I visited a friend’s work recently to meet for lunch. As I toured his plant, there were performance metrics awards all along the wall. “Best Market – On-Time Service”, “Best Market – Stops Per Hour”, “Best Market – Done Right Quality”. All of the awards had one thing in common – they were the “Best Market” compared to other markets in the same company.
So essentially, winning the award was defined by “beating” the other markets (colleagues in the same company). You could be the best of bad performance and still be the best market. Or you could be the lowest ranked market but still provide tremendous value. It’s all relative – and it’s all an internal competition.
Okay – so if you are driven by competition – don’t throw things at me.
I’m not suggesting that organizations can’t have a little fun. Or can’t create learning opportunities between markets. But I am saying that leading with Lean requires us to redefine winning.
Our goal is to create more value for customers, and to do that we need to optimize the whole value stream – not individual parts or individual markets. When internal departments are competing with each other – whether for awards, accolades, to stay off the bad list, to get credit, to get promoted, or just for attention – it lessens their collaboration to optimize the whole.
My Embarrassing History with Rank and Spank
Yep – that’s what we called it in the field: Rank and Spank. Because every store or plant was stack-ranked on a few performance metrics and managers in the 4th quartile were spanked (punished) – with dreadful Quarterly Business Reviews that didn’t actually help anyone improve or with disciplinary action or with sheer dismissal of ever being considered “good”.
And if you ended up on the 4th quartile list, it was almost like senior managers were out looking for things to confirm your sucky status – the confirmation bias in action.
As a manager early in my career, I “grew up” on stack rankings and knew how to use them to my advantage. It was how I got accolades, incentives, and promotions. As we began practicing Lean, we removed stack rankings because we saw the damage the internal competition was causing among our team.
The problem was that this culture was so engrained in my belief system – and the belief system of our plant managers – that it was difficult to change.
In fact, right after we removed stack rankings, I noticed that plants were rerouting a lot of their volume to other plants. What really irritated me was that work was being rerouted to plants in a different Region. I vividly remember getting on a conference call with my plant managers and in no uncertain terms dictating that they would, collectively, figure out how they would keep that volume in our West region.
Why would I say such a thing?
Not because it had some negative impact on our customers or increased shipping costs for the company. It was because losing that volume decreased my region’s metrics while improving the metrics of my peers’ regions. The crazy thing is that there was no reason for me to care about this. We weren’t stack ranking anymore. It wasn’t important to my leader. It was all just remnants of my past experience rearing their ugly heads. That old definition of “winning” was sticking around even though I didn’t want it to.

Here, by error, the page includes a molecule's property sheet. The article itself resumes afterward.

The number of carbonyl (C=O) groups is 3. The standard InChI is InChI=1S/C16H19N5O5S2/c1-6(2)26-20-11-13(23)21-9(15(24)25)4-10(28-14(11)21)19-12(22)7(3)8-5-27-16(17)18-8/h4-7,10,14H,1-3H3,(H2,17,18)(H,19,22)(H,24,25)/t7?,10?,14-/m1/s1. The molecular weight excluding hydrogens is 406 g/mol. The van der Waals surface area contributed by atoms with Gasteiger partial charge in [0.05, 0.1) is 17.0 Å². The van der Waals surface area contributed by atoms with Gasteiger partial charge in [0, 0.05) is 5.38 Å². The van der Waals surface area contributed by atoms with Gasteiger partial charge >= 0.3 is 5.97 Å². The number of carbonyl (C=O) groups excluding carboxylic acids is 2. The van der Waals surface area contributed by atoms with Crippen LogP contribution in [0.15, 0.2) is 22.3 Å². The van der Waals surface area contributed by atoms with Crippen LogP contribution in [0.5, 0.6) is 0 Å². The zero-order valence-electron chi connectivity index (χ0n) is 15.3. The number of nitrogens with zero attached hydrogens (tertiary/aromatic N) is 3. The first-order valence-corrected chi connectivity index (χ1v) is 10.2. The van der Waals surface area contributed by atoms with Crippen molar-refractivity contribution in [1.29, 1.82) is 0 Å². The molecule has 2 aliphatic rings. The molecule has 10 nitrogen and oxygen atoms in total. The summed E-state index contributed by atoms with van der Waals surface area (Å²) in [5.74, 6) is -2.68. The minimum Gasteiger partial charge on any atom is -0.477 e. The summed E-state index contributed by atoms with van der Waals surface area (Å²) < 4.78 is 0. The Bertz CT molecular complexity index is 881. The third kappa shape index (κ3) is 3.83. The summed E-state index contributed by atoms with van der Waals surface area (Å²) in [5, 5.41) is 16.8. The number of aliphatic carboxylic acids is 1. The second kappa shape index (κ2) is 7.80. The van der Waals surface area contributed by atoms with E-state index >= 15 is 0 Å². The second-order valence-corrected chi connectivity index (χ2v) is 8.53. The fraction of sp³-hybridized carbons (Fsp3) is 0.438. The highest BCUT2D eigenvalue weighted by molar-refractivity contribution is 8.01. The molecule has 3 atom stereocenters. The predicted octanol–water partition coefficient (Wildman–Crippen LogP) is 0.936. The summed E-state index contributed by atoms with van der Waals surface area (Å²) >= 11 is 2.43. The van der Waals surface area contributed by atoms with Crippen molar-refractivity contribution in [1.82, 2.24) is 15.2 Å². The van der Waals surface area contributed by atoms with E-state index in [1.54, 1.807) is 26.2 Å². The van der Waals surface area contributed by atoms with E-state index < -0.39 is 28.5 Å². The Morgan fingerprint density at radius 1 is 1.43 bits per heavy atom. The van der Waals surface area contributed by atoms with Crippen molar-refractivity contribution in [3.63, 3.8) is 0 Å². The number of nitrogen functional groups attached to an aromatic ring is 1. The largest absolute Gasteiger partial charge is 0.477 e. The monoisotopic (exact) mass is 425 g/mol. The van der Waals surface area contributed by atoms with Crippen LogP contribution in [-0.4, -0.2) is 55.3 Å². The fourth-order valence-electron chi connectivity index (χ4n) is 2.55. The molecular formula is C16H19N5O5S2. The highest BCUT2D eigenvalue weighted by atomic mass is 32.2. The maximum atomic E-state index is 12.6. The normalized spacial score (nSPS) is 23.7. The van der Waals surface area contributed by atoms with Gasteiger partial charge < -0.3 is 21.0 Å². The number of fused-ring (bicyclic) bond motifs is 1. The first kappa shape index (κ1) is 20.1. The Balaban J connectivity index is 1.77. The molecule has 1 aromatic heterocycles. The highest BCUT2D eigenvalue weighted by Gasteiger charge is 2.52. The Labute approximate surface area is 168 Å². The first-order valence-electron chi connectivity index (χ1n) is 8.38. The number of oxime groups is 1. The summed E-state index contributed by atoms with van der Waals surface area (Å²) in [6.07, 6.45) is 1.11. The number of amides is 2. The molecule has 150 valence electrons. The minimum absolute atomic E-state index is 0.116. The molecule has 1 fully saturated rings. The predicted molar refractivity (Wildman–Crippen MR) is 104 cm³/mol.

This experience really hit home and I worked hard to change my dialogue with the team. I started by apologizing for the way I had led them in the past. After two months of changing the dialogue, we were on a team conference call. At the end of the call, one of the plant managers yelled out “West is Best” (we were the West Region).
Before, it would have been music to my ears. But this time, it was like a knife through my heart.
After two months, I clearly had not done enough to redefine winning. I continued to work on this and over time, we made it happen. We broke down the silos and aligned everyone to the goal of creating more value for customers.
Design the Performance Metrics Scoreboard to Encourage Collaboration and Value-Creation
It’s human nature to look at the scoreboard to know if we are winning or not. And that’s why it’s important that we put the right things on the scoreboard.
One organization I partnered with had four primary departments (they were organized horizontally – a topic for a different post) in the value stream. The thing is, the goals for each department weren’t aligned for the common goal of creating more value for customers. In fact, two of the departments had conflicting goals. So everything Department A was doing to increase their score on the scoreboard was negatively impacting Department B and vice versa.
That’s how your scoreboard could contribute to silos or conflict or misalignment throughout the organization.
By simply redesigning the scoreboard to show metrics that were aligned with the organization’s goals and strategies, collaboration and decision-making improved. All departments were focused on value creation – on optimizing the whole.
Redefining winning is one shift needed to transform from traditional management to effective leadership.
Take Action to Transform to Effective Lean Leadership
Spend some time this week answering these questions:
• How is “winning” defined in your organization?
• How do you know? What’s on your scoreboard?
• Are the metrics silo-based or value-based?
• Does one department’s goals conflict with another department’s goals?
• Are shift-by-shift metrics causing good decision-making or bad decision-making?
• Are there any unintended consequences with how you measure and recognize performance?
• What changes do you need to make?
Once you redefine winning, you will be amazed at how many small things you will notice – your comments, behaviors, and decisions – that completely encourage your old definition rather than your new. And that awareness will help drive your own leadership behavior change.
How do you define winning? Leave a comment I’d love to hear your stories.